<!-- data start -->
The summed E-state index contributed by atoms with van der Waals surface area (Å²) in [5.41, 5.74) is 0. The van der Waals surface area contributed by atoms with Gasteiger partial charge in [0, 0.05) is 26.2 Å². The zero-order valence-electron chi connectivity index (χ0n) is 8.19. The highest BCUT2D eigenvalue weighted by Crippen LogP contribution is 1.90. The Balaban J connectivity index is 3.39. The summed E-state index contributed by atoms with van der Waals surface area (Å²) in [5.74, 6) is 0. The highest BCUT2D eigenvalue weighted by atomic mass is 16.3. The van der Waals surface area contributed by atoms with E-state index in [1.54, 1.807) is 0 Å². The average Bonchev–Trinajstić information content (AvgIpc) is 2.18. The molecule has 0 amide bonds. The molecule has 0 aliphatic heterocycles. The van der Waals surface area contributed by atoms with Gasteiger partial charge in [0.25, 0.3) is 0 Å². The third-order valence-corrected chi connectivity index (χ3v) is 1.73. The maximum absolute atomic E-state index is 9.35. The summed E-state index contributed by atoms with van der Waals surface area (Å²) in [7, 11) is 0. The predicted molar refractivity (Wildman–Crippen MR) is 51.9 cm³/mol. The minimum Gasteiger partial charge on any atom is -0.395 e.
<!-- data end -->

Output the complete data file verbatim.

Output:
The summed E-state index contributed by atoms with van der Waals surface area (Å²) in [5.41, 5.74) is 0. The van der Waals surface area contributed by atoms with Gasteiger partial charge in [0, 0.05) is 26.2 Å². The zero-order valence-electron chi connectivity index (χ0n) is 8.19. The highest BCUT2D eigenvalue weighted by Crippen LogP contribution is 1.90. The Balaban J connectivity index is 3.39. The summed E-state index contributed by atoms with van der Waals surface area (Å²) in [5.74, 6) is 0. The highest BCUT2D eigenvalue weighted by atomic mass is 16.3. The van der Waals surface area contributed by atoms with E-state index in [1.54, 1.807) is 0 Å². The average Bonchev–Trinajstić information content (AvgIpc) is 2.18. The molecule has 0 amide bonds. The molecule has 0 aliphatic heterocycles. The van der Waals surface area contributed by atoms with Gasteiger partial charge in [0.25, 0.3) is 0 Å². The third-order valence-corrected chi connectivity index (χ3v) is 1.73. The maximum absolute atomic E-state index is 9.35. The summed E-state index contributed by atoms with van der Waals surface area (Å²) in [7, 11) is 0. The predicted molar refractivity (Wildman–Crippen MR) is 51.9 cm³/mol. The minimum Gasteiger partial charge on any atom is -0.395 e.